I am dismayed as well as bewildered to discover that Niall Rudd experienced my contribution to The Cambridge Companion to Horace (“Erotics and Gender”) as a sustained exercise in “witty sarcasm” at Horace’s expense. To the contrary, I am myself one of those “many women” who “do like Horace” (as Rudd puts it), or rather (as I would put it) one of those many readers who love Horace’s poetry. Hence my description of Epistles 1 as “one of Horace’s most engaging and innovative works,” Odes 1.5 as “a quintessential song of experience,” Odes 1.37 as a “brilliant poem,” etc.
Rudd concedes that “in certain passages the poet is open to criticism for his attitude to women,” as if this were the burden of my essay. But I would not dream of boring my readers by rehearsing these passages for such a purpose. My goal, in the section of the essay Rudd seems to have in mind here, was to illuminate not Horace’s attitudes but the rhetorical function of women in his poetry — as a repository of anxieties aroused by civil war, for example. Much of my essay, in any case, is about men, including the beautiful boys who elicit some of Horace’s most marvelous poetry. And though my essay may omit Odes 1.13.17-20, my final pages are lovingly devoted to Horace’s last love poem, Odes 4.11. A domestic reenactment of the Ludi Saeculares, featuring a quasi-choral rout of (slave-) “girls mixed with boys,” the ode replaces the defensive affirmation of gender differentiation with the sublime erotics of gender-blending: Phyllis is a mirror-image of the aging Horace — a “moment of identification across gender lines” I find to be “peculiarly moving.” Horace’s staying power partly depends, I think, on the intricacy of the evolving pas de deux of erotics and gender across his poetry. It is a compelling performance, and one reason I keep returning to Horace.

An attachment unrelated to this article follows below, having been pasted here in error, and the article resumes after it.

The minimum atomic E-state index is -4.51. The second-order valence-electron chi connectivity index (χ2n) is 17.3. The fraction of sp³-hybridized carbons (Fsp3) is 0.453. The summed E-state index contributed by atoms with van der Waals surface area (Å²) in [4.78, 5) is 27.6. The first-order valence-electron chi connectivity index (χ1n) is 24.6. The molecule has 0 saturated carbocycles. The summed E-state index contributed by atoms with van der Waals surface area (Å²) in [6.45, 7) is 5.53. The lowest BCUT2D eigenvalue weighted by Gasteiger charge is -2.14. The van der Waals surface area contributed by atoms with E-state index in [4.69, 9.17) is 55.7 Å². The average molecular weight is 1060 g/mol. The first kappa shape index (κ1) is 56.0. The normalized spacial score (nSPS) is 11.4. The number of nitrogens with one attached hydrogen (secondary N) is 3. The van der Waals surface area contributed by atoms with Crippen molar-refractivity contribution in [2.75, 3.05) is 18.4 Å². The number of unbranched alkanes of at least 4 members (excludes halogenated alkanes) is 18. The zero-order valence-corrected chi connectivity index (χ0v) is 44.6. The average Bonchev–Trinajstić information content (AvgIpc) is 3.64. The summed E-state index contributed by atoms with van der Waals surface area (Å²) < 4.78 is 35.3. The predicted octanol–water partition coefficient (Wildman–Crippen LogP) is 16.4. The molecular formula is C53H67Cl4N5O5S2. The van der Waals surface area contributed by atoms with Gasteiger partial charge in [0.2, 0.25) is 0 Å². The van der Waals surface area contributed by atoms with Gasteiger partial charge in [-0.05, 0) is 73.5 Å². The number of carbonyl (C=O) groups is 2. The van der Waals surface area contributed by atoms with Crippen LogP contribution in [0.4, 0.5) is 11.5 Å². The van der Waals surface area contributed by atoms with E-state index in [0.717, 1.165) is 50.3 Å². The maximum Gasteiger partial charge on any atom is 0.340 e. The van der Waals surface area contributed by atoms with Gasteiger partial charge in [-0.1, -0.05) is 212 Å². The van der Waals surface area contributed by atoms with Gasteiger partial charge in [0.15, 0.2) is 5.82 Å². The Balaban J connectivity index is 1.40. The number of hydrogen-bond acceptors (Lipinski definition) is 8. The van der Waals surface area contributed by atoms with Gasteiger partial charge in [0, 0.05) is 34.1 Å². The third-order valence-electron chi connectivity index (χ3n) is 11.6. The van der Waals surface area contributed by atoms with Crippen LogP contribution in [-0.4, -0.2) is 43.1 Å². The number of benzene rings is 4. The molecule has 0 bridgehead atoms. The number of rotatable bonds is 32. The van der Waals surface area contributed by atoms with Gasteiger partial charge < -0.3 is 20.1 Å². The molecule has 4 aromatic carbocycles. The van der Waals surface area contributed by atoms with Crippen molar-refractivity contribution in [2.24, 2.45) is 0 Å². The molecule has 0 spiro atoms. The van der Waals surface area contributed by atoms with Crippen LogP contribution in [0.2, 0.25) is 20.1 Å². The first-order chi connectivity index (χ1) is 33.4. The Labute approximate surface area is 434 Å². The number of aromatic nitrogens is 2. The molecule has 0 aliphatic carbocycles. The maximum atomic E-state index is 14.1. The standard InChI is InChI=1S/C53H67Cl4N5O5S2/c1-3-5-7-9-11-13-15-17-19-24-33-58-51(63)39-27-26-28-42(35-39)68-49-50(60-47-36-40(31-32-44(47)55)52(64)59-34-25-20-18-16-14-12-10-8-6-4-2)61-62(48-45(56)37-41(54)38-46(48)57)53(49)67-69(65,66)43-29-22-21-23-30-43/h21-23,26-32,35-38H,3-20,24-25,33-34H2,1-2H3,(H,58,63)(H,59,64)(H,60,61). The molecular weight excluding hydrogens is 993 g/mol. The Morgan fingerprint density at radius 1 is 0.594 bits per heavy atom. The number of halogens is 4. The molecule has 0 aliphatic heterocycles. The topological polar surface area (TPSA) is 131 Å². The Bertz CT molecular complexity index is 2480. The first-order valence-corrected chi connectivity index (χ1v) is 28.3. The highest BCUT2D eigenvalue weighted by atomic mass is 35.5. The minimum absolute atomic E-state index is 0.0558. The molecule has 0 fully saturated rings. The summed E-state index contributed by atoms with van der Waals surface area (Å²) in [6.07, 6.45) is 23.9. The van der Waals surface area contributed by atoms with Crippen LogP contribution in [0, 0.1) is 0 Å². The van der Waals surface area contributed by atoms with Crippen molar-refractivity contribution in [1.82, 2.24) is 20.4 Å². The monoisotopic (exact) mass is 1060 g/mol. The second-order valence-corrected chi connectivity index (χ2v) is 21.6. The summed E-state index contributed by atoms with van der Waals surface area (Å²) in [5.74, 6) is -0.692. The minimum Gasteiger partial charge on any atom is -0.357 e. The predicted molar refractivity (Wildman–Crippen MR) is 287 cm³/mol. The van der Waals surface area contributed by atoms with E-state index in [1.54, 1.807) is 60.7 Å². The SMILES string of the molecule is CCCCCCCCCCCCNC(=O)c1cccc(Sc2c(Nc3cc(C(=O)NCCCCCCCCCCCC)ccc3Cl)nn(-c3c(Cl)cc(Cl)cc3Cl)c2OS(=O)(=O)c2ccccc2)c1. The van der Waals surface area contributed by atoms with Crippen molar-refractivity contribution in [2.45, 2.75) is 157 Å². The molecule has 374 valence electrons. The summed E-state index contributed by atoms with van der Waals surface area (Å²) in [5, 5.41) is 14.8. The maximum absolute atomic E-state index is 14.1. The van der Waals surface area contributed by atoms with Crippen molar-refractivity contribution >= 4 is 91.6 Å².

[For a response to this response by Niall Rudd, please see BMCR 2007.06.31.]